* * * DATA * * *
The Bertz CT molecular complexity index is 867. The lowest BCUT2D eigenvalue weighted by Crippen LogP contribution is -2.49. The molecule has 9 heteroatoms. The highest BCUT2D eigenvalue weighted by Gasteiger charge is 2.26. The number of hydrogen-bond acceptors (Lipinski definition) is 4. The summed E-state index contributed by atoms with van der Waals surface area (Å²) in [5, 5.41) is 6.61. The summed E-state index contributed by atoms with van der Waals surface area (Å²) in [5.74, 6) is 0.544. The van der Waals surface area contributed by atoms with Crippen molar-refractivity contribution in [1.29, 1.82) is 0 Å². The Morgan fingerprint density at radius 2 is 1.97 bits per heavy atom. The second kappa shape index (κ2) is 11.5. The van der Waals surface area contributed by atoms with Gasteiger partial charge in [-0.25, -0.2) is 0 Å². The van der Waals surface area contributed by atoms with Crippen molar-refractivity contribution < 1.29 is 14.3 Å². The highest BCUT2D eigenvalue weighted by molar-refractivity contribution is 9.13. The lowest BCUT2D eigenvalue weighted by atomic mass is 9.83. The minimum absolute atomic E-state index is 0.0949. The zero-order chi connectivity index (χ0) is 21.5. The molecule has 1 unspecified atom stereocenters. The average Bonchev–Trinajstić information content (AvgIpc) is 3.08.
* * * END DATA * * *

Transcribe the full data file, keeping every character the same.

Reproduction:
The Bertz CT molecular complexity index is 867. The lowest BCUT2D eigenvalue weighted by Crippen LogP contribution is -2.49. The molecule has 9 heteroatoms. The highest BCUT2D eigenvalue weighted by Gasteiger charge is 2.26. The number of hydrogen-bond acceptors (Lipinski definition) is 4. The summed E-state index contributed by atoms with van der Waals surface area (Å²) in [5, 5.41) is 6.61. The summed E-state index contributed by atoms with van der Waals surface area (Å²) in [5.74, 6) is 0.544. The van der Waals surface area contributed by atoms with Crippen molar-refractivity contribution in [1.29, 1.82) is 0 Å². The Morgan fingerprint density at radius 2 is 1.97 bits per heavy atom. The second kappa shape index (κ2) is 11.5. The van der Waals surface area contributed by atoms with Gasteiger partial charge in [-0.25, -0.2) is 0 Å². The van der Waals surface area contributed by atoms with Crippen molar-refractivity contribution < 1.29 is 14.3 Å². The highest BCUT2D eigenvalue weighted by molar-refractivity contribution is 9.13. The lowest BCUT2D eigenvalue weighted by atomic mass is 9.83. The minimum absolute atomic E-state index is 0.0949. The zero-order chi connectivity index (χ0) is 21.5. The molecule has 1 unspecified atom stereocenters. The average Bonchev–Trinajstić information content (AvgIpc) is 3.08.